kake: The word "菜單" (Chinese for "menu") in various shades of purple. (菜單)
[personal profile] kake
A bamboo steamer basket with the lid propped ajar and four siu mai dumplings sitting inside.  Each dumpling is topped with a few cubes of carrot.

Next up in my August dim sum series is 燒賣, a type of open-topped dumpling. 燒賣 has various transliterations, some of which are listed on its Wikipedia page. In Mandarin it's shāo mài, though as I've mentioned before, dim sum menus generally use Cantonese transliterations — the ones I see most often are "siu mai" and "shu mai".

Slightly confusingly, siu mai often appear on menus as something along the lines of 蟹皇蒸燒賣 (xiè huáng zhēng shāo mài) or 蟹黃蒸燒賣 (xiè huáng zhēng shāo mài). The 蒸 (zhēng) in the middle simply refers to the fact that the siu mai are cooked by steaming, but the 蟹皇/蟹黃 part is a little more obscure — though for those who want the literal translations, 蟹 (xiè) is "crab", 皇 (huáng) is "imperial" or "emperor", and 黃 (also huáng) is "yellow".

However, the most common siu mai filling is pork-and-prawns, and often these very dishes are translated as either "pork and prawn dumplings" or just "pork dumplings". According to a thread on the CantoDict forums, the mention of crab simply refers to the fact that these dumplings are often topped with a dab of orange crab fat, while according to a comment from the ever-informative Mr Noodles, xiè huáng means crab roe, which is another common topping. I've also seen them topped with tiny cubes of carrot, as in the photo above, but this is pretty clearly just an attempt to save money while retaining something of the aesthetics.

燒賣 are easy enough to make at home; unlike many other dim sum items, the shaping is really very simple, due to the open-top shape. There's actually a specific kind of dough used to make the wrappers, but pre-made wonton wrappers work fine. Again in comments, Mr Noodles points out that wonton wrappers are used for Cantonese siu mai (pre-made ones are fine), while Shanghainese siu mai use a different, special kind of dough. The type you'll see in dim sum restaurants, at least in the UK, is the Cantonese style.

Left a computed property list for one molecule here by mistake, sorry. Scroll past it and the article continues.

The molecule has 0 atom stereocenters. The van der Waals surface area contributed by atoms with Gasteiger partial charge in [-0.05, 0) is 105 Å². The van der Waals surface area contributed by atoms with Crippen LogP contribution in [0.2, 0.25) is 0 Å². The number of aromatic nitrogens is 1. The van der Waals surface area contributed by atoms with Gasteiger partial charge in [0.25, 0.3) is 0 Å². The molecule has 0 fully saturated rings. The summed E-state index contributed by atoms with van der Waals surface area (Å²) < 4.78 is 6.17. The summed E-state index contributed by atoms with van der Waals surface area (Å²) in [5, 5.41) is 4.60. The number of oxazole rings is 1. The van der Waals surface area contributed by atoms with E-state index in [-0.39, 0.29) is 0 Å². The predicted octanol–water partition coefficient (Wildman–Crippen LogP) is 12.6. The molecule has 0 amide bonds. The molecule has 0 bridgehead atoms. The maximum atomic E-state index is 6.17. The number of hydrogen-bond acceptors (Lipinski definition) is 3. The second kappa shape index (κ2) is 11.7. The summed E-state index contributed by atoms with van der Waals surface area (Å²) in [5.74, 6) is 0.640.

I have two recipes for pork-and-prawn siu mai: one from Sunflower (of Sunflower Food Galore) and one from Appetite For China. Note that Sunflower recommends a vigorous beating of the filling, to make it firmer, while Appetite For China skips this step. I'd additionally point out that I don't think using lean pork mince in this dish is the best idea — use the fattier stuff from the Chinese butcher, rather than the normal supermarket stuff, since it gives a better texture.

Finally, I recently found an interesting variation while browsing around on Flickr — vegan siu mai based on minced carrots. I haven't tried making these, nor have I ever seen anything similar in a restaurant, and mention them merely as an aside.

If you have any questions or corrections, please leave a comment (here's how) and let me know (or email me at kake@earth.li). See my introductory post to the Chinese menu project for what these posts are all about.

Date: 2010-08-11 11:43 am (UTC)
vampwillow: pile of sushi plates (sushi)
From: [personal profile] vampwillow
Given that (a) all these pictures of lo9vely-looking food are making me hungry, (b) I really need to get out more/again/once, and (c) there is no c, then I would love to come along one day in August if I may.


(sushi plate as it is the nearest icon I have to dim sum, even though it is the wrong nation)

Date: 2010-08-11 09:35 pm (UTC)
From: [identity profile] eatlovenoodles.blogspot.com
Sometimes literal translations won't do! In this case xie huang means crab roe. BTW lean pork in any Chinese recipe is quite rare!

Date: 2010-08-11 09:39 pm (UTC)
From: [identity profile] eatlovenoodles.blogspot.com
One more thing, Cantonese siu mai is made with wonton wrappers whereas the special dough you mention is more common in the Shanghai style siu mai. I've not seen the latter in the UK.

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